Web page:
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Bone Sarcoma

The word 'sarcoma' is derived from the Greek word for 'fleshy'. Sarcomas arise from Mesenchymal tissue which is the precursor to fibrous tissue, muscle, bone and fat. Bone sarcoma is malignant tumor or cancer of the bone. The difference between the terms sarcoma and carcinoma is that while sarcomas spread through blood, carcinomas through lymph fluid to the nearby lymph nodes.


Symptoms of bone sarcoma

  • Pain in the bones.
  • Pain may worsen in the nights.
  • Swelling, redness and tenderness at the site of bone pain.
  • Swelling of the leg or arm in longer bones such as above or below the knee or upper arm, shoulder etc.
  • Bone fracture after a routine movement – like throwing a ball.
  • As cancer weakens bones, broken bones tend to occur more easily.
  • Fatigue, fever and weight loss and anemia are other signs.

Causes of bone sarcoma

The cause is unknown in most cases although bone sarcoma can develop from benign lesions in the bone and areas that previously received radiation. Therefore persons who received radiation therapy or chemotherapy can be at increased risk. A genetic syndrome called Li Fraumeni and retinoblastoma and a disease called Paget's Disease are also associated with sarcoma.


Types of bone sarcoma

1. Osteosarcoma that occurs in the bones around the knee and upper arm.
2. Chondrosarcoma that begins at the cartilage and ends of bones and lines of joints and in pelvis, upper leg and shoulder.
3. The Ewing sarcoma family of tumors that occurs in bone but may also be present in the connective tissues located in the pelvis, legs and arms.
4. Multiple Myeloma which is a cancer of plasma cells that originates in bones.


Bone sarcoma diagnosis

A doctor examines the patient physically after ascertaining family medical history. Then the physician may recommend the following diagnostic tests:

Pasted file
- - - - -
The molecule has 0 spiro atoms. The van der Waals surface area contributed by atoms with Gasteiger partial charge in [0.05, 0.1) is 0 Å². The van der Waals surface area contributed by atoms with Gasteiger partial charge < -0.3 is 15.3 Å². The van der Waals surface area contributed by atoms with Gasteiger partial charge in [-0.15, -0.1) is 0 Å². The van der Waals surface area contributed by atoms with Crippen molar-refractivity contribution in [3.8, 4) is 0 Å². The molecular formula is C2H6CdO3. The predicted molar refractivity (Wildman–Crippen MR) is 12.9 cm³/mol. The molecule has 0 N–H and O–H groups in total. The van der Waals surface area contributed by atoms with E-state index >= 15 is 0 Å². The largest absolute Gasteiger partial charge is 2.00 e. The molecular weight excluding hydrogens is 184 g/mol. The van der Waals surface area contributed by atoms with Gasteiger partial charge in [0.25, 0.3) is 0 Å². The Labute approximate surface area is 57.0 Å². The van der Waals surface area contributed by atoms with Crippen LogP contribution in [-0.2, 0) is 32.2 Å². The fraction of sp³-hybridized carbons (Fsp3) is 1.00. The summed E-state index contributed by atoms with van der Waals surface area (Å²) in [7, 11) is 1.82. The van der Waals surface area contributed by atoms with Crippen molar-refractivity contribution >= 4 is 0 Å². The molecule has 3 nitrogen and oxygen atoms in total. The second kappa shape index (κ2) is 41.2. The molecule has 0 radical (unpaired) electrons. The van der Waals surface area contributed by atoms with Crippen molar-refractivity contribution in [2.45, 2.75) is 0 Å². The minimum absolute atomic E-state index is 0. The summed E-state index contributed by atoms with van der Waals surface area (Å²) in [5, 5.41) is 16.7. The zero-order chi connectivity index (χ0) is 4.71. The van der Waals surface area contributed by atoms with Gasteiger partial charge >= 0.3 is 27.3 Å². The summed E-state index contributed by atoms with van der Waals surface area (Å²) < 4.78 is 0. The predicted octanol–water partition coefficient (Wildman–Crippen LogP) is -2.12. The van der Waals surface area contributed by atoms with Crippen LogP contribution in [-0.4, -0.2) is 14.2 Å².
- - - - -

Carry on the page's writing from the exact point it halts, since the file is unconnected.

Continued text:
• X rays in various parts of the body to show location, size and shape of bone tumor.
  • Bone scans
  • CT scans which reveal cross sectional images to check if the tumor has spread.
  • MRI scans
  • PET scans that image the body's metabolic action to show if cancer has spread.
  • Biopsy

Treating Bone Sarcoma

Surgery plays a primary role in the treatment of bone sarcoma. The goal of surgery is twofold. On the one hand it can remove the cancerous tumors and restore the physical function and appearance. On the other hand, a cuff of normal tissue is taken from around the tumor cells to minimize the risk of tumor recurring at the local resection site.


After surgery, the reconstructive or plastic surgery team performs the delicate task of replacing bone. Musculoskeletal oncologists and reconstructive plastic surgeons use donor bone, the patient's own bone from other sites and metal implants to reconstruct limbs and restore function.

Radiation therapy: This can be performed before or after surgery or even during surgery though the use of brachytherapy. Radiation therapy is used to treat tumors or when there is disease recurrence at the site of the original tumor or other localized site. This is especially used in treating chondrosarcomas more often than bone sarcomas.

Chemotherapy: Chemotherapy is given before surgery in order to shrink the tumor and allow for better resection. Surgery and radiation can only act on a small area tumor site. Chemotherapy kills any cancer cells floating undetected elsewhere in the body.